[Numpy-discussion] formatting issues, locale and co

Charles R Harris charlesr.harris@gmail....
Sun Dec 28 00:58:58 CST 2008


On Sat, Dec 27, 2008 at 11:46 PM, Robert Kern <robert.kern@gmail.com> wrote:

> On Sun, Dec 28, 2008 at 01:38, Charles R Harris
> <charlesr.harris@gmail.com> wrote:
> >
> > On Sat, Dec 27, 2008 at 10:27 PM, David Cournapeau
> > <david@ar.media.kyoto-u.ac.jp> wrote:
> >>
> >> Hi,
> >>
> >>    While looking at the last failures of numpy trunk on windows for
> >> python 2.5 and 2.6, I got into floating point number formatting issues;
> >> I got deeper and deeper, and now I am lost. We have several problems:
> >>    - we are not consistent between platforms, nor are we consistent
> >> with python
> >>    - str(np.float32(a)) is locale dependent, but python str method is
> >> not (locale.str is)
> >>    - formatting of long double does not work on windows because of the
> >> broken long double support in mingw.
> >>
> >> 1 consistency problem:
> >> ----------------------
> >>
> >> python -c "a = 1e20; print a" -> 1e+020
> >> python26 -c "a = 1e20; print a" -> 1e+20
> >>
> >> In numpy, we use PyOS_snprintf for formatting, but python itself uses
> >> PyOS_ascii_formatd - which has different behavior on different versions
> >> of python. The above behavior can be simply reproduced in C:
> >>
> >> #include <Python.h>
> >>
> >> int main()
> >> {
> >>    double x = 1e20;
> >>    char c[200];
> >>
> >>    PyOS_ascii_format(c, sizeof(c), "%.12g", x);
> >>    printf("%s\n", c);
> >>    printf("%g\n", x);
> >>
> >>    return 0;
> >> }
> >>
> >> On 2.5, this will print:
> >>
> >> 1e+020
> >> 1e+020
> >>
> >> But on 2.6, this will print:
> >>
> >> 1e+20
> >> 1e+020
> >>
> >> 2 locale dependency:
> >> --------------------
> >>
> >> Another issue is that our own formatting is local dependent, whereas
> >> python isn't:
> >>
> >> import numpy as np
> >> import locale
> >> locale.setlocale(locale.LC_NUMERIC, 'fr_FR')
> >> a = 1.2
> >>
> >> print "str(a)", str(a)
> >> print "locale.str(a)", locale.str(a)
> >> print "str(np.float32(a))", str(np.float32(a))
> >> print "locale.str(np.float32(a))", locale.str(np.float32(a))
> >>
> >> Returns:
> >>
> >> str(a) 1.2
> >> locale.str(a) 1,2
> >> str(np.float32(a)) 1,2
> >> locale.str(np.float32(a)) 1,20000004768
> >>
> >> I thought about copying the way python does the formatting in the trunk
> >> (where discrepancies between platforms have been fixed), but this is not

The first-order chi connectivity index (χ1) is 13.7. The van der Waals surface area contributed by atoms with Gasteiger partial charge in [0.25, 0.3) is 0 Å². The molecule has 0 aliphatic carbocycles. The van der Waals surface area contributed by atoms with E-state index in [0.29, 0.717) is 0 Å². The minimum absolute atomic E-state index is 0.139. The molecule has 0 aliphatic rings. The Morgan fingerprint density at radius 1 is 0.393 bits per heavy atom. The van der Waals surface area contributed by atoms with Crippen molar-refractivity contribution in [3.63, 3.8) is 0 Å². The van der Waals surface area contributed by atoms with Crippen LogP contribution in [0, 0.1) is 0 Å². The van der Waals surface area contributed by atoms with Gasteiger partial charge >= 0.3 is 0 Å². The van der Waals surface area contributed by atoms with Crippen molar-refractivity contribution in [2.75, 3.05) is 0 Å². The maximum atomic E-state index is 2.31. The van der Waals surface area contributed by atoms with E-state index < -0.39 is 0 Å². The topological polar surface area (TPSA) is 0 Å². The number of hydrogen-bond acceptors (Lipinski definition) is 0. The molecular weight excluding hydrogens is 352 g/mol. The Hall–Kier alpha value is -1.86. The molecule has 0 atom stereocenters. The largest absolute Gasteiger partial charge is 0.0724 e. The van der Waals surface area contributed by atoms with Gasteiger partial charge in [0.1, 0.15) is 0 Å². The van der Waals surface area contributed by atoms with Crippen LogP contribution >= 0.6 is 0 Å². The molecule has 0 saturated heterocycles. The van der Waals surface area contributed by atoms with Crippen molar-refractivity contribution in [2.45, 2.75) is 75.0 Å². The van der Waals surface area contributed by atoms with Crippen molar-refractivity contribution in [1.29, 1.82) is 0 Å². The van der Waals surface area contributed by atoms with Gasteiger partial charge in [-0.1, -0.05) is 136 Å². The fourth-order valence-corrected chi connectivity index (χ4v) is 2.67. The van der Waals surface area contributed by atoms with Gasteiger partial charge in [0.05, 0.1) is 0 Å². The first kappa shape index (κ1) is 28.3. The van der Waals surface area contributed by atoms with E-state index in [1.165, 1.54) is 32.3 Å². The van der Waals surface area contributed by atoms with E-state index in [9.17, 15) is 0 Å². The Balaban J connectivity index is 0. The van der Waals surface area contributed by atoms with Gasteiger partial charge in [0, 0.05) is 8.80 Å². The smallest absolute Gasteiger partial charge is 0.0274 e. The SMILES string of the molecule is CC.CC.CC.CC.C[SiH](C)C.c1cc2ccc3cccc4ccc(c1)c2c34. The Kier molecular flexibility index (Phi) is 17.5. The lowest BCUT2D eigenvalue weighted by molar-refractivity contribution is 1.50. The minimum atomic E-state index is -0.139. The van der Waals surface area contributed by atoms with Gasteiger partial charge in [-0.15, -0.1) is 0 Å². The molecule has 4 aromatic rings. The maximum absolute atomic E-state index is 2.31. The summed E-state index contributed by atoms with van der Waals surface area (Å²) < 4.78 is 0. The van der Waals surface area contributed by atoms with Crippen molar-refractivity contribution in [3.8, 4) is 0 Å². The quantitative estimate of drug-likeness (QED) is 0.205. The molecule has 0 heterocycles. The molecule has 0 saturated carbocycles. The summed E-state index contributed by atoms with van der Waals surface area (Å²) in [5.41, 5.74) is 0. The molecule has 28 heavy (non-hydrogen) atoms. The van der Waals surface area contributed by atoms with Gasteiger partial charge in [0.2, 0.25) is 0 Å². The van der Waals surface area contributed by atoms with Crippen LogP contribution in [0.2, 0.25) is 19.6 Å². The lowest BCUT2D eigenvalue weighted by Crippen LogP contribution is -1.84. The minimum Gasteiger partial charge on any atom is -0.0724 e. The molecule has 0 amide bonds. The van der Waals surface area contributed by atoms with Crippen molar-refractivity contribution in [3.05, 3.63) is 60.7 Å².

> >> so easy, because it uses a lot of code from different places - and the
> >> code needs to be adapted to float and long double. The other solution
> >> would be to do our own formatting, but this does not sound easy:
> >> formatting in C is hard. I am not sure about what we should do, if
> >> anyone else has any idea ?
> >
> > I think the first thing to do is make a decision on locale. If we chose
> to
> > support locales I don't see much choice but to depend Python because it's
> > too much work otherwise, and work not directly related to Numpy at that.
> If
> > we decide not to support locales then we can do our own formatting if we
> > need to using a fixed choice of locale. There is a list of snprintf
> > implementations here. Trio looks like a mature project and has an MIT
> > license, which I think is a license compatible with Numpy.
>
> We should not support locales. The string representations of these
> elements should be Python-parseable.
>
> > I'm inclined to just fix the locale and ignore the rest until Python gets
> > things sorted out. But I'm lazy...
>
> What do you think Python doesn't have sorted out?
>

Consistency between versions and platforms. David's note with the ticket
points to a Python 3.0 bug on this reported about, oh, two years ago. If we
wait long enough this problem will eventually get fixed as old python
versions disappear and some sort decision is made for the 3.x series. Or we
could do our own and be consistent with ourselves. There is also the problem
of long doubles on the windows platform, which isn't Python specific since
Python doesn't use long doubles. As I understand long doubles on windows,
mingw32 supports them, VS doesn't, so there is a compiler inconsistency to
deal with also.

Chuck
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